LEGAL PRECEDENTS FOR SIPC COVERAGE FOR SGC CUSTOMERS
The two primary reasons the SEC and SIPC have given to explain why Stanford Group Company (SGC) hasnot been put in liquidation under the Securities Investor Protection Act (SIPA) are:
1. SGC was an introducing broker dealer, which did not hold custody of customer funds or securities; and2. SIPC does not cover securities that are worthless or have declined in value.
1. INTRODUCING BROKER DEALER AND CUSTODY STATUS
Many of SIPC’s members are introducing broker
dealers and SIPC has compensated customers of introducingbroker dealers numerous times. Introducing broker dealers are SIPC members, in part, so that customers are
protected if the broker dealer steals its customers’ funds.
The SEC and the DOJ have accused Allen Stanford of stealing customer funds.SGC customers deposited funds with SGC (typically through its clearinghouse, Pershing LLC) with thelegitimate expectation that the funds would be used to purchase Stanford International Bank (SIB) CDs.
Instead of purchasing SIB CDs, SGC
acquired control of its customers’ funds and the funds were
by SIB, but by SGC, the SIPC member.
(see attached for almost identical SIPC cases).
Additionally, the SVC has provided the SEC with numerous examples of customer documents indicating thatmany SGC customers did not receive their CDs and that the CDs were held at SGC. At least some SGCcustomers received CD statements from SGC with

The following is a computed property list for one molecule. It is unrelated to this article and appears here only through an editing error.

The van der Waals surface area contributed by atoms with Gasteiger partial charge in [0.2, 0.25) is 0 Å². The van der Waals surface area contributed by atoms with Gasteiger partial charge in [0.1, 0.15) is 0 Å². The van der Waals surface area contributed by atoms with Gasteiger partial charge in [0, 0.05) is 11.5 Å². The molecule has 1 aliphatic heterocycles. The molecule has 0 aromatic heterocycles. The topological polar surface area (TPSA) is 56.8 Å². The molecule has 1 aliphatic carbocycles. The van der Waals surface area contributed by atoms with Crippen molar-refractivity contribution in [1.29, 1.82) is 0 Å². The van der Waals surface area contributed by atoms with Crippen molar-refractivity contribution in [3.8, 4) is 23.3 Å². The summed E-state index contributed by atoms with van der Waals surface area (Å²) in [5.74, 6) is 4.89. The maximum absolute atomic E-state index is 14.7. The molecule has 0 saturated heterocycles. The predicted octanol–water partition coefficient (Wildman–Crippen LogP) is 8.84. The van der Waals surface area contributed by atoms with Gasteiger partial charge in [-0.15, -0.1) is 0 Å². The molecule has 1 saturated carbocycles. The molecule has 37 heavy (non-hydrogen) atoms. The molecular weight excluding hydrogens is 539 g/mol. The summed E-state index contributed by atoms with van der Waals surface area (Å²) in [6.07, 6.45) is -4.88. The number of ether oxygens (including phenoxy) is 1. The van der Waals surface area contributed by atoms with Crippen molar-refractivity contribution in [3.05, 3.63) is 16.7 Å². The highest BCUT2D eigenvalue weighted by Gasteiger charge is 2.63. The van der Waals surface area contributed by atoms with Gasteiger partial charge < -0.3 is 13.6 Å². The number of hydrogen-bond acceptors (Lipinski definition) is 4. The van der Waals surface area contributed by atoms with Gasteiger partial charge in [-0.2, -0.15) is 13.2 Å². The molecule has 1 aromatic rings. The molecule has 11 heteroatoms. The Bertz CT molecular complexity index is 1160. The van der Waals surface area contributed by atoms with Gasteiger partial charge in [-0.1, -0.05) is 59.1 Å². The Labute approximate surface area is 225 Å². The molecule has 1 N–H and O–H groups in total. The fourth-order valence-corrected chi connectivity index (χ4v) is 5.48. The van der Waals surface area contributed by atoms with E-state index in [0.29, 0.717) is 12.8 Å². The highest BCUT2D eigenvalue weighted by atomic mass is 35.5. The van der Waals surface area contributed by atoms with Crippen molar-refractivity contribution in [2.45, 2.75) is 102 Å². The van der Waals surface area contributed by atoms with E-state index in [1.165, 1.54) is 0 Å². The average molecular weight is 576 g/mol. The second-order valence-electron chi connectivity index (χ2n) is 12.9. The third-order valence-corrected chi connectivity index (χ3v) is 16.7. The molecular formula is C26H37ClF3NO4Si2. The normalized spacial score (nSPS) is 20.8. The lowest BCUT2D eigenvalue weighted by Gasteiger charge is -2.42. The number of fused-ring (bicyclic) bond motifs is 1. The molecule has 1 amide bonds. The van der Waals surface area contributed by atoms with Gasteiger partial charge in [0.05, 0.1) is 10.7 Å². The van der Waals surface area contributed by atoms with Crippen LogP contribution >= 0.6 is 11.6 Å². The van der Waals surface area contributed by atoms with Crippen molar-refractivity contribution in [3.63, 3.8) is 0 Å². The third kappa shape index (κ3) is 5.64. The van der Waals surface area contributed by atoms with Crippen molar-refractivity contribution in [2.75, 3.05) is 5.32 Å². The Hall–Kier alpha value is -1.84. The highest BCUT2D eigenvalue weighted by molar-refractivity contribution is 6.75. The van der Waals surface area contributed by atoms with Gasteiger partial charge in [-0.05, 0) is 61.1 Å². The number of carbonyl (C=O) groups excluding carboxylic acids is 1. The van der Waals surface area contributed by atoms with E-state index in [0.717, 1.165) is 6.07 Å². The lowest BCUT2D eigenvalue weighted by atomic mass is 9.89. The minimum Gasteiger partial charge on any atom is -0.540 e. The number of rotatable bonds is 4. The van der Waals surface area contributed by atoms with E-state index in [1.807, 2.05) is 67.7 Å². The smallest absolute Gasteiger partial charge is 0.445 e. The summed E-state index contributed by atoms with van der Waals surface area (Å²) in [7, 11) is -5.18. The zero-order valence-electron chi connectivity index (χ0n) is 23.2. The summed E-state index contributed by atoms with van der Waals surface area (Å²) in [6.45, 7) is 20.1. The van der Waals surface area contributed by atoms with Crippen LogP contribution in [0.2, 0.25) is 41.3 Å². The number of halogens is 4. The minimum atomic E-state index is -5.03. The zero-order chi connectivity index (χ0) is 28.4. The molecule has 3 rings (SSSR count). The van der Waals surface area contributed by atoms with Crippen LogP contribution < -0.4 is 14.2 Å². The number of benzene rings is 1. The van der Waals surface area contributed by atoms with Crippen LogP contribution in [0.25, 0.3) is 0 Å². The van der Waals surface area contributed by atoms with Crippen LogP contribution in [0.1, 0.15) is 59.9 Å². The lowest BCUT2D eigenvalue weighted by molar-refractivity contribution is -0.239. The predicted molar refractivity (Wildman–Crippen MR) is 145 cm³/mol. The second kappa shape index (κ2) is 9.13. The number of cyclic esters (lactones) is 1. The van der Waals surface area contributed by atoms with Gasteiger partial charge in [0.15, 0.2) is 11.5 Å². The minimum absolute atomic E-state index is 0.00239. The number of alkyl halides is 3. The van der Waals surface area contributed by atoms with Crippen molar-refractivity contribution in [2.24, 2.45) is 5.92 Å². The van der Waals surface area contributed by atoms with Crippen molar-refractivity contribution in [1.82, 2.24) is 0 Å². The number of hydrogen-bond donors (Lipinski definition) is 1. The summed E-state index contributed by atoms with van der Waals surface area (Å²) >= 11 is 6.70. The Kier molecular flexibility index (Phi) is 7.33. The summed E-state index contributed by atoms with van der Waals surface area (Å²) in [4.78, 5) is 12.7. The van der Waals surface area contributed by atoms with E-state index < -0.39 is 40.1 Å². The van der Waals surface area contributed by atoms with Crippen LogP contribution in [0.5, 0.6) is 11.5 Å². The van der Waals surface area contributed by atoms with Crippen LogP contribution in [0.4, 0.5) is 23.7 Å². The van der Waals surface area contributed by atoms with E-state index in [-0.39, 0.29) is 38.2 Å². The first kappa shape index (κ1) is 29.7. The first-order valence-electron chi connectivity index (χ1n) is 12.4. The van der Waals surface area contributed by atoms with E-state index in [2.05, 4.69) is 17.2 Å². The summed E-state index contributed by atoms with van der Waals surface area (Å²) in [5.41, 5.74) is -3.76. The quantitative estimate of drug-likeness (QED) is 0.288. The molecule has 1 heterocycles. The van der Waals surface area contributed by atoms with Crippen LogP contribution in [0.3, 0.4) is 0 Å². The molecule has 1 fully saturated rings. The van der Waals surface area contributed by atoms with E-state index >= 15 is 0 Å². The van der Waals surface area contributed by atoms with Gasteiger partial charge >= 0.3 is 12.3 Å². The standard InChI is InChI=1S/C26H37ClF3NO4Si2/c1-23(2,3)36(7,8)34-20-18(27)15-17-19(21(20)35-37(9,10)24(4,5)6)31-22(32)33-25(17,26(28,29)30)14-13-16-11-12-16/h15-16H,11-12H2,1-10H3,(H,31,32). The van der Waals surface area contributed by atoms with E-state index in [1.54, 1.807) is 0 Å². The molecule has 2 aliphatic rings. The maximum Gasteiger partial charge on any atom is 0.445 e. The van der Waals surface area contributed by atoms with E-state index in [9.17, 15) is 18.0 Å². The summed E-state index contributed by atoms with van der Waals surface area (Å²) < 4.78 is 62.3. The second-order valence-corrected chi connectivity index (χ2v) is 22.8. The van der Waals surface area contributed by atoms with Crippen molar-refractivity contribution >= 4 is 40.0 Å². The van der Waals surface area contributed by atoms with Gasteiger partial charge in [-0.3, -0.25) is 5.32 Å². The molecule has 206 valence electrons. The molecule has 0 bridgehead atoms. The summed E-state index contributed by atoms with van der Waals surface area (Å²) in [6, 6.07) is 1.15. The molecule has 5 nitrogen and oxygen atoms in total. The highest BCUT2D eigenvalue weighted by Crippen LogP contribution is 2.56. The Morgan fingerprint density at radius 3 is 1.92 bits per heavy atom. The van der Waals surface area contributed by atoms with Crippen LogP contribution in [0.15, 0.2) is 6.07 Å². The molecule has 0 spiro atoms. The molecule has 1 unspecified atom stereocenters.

the words “Member FINRA/SIPC.”
customer expectation for SGC clients is the CDs were purchased by SGC and were in SGC’s custody
protected by SIPC.Investors in the US purchased SIB CDs
via SGC. Each SGC
customer entered into an “AccountApplication and Agreement,” which contains language
indicating that customers were entering into anAgreement with SGC, member of NASD/FINRA and SIPC.
SGC customers had no legitimate reason tobelieve in any circumstance they were not SGC customers and protected by SIPC in the event the CDswere stolen or entirely fictitious.
IRAs converted to the SIB CDs were held in the custody of Stanford Trust Company (STC)in Baton Rouge, LA
Board Members were SGC employees who conducted S
TC’s custodial functions
.The Stanford Receiver and SEC Enforcement have said SGC could not have survived financially without thesales of the CDs because the SIB CD referral fees accounted for a majority of SGC
revenues. According to
the forensic accountant’s
declaration, these referral fees came directly from embezzled customer deposits.SGC registered representatives who marketed and sold CDs to customers received forgivable loans as part of their compensation package. Additionally,
representatives received commissions on CDsales, Performance Appreciation Rights Plan and bonus payments based on CD sales. According to theforensic
accountant’s declaration, the
and other payments were made from embezzled SIB CD funds.SGC received substantial capital contributions from Allen Stanford. The forensic accounting declaration statesthese contributions came directly from embezzled customer deposits.
WORTHLESS SECURITIES/ “FICTITIOUS SECURITIES”
SGC customers who purchased CDs are NOT seeking recovery for securities that are now worthless or thathave lost value.
The SIB CDs that were not purchased by SGC for its customers are not worthlesssecurities, they are entirely
. Fictitious securities have been covered by SIPC in previous cases.
The SEC and the DOJ have not accused Allen Stanford of simply
customer funds; the SECand DOJ have accused Allen Stanford of
customers’ funds that were inten
ded to purchase SIB CDs.The SIB CDs were never real securities, serving as nothing more than as a vehicle to feed the Ponzi scheme.
According to the forensic accountant’s declaration, SGC customer funds in
tended to purchase SIB CDsdid not go to SIB.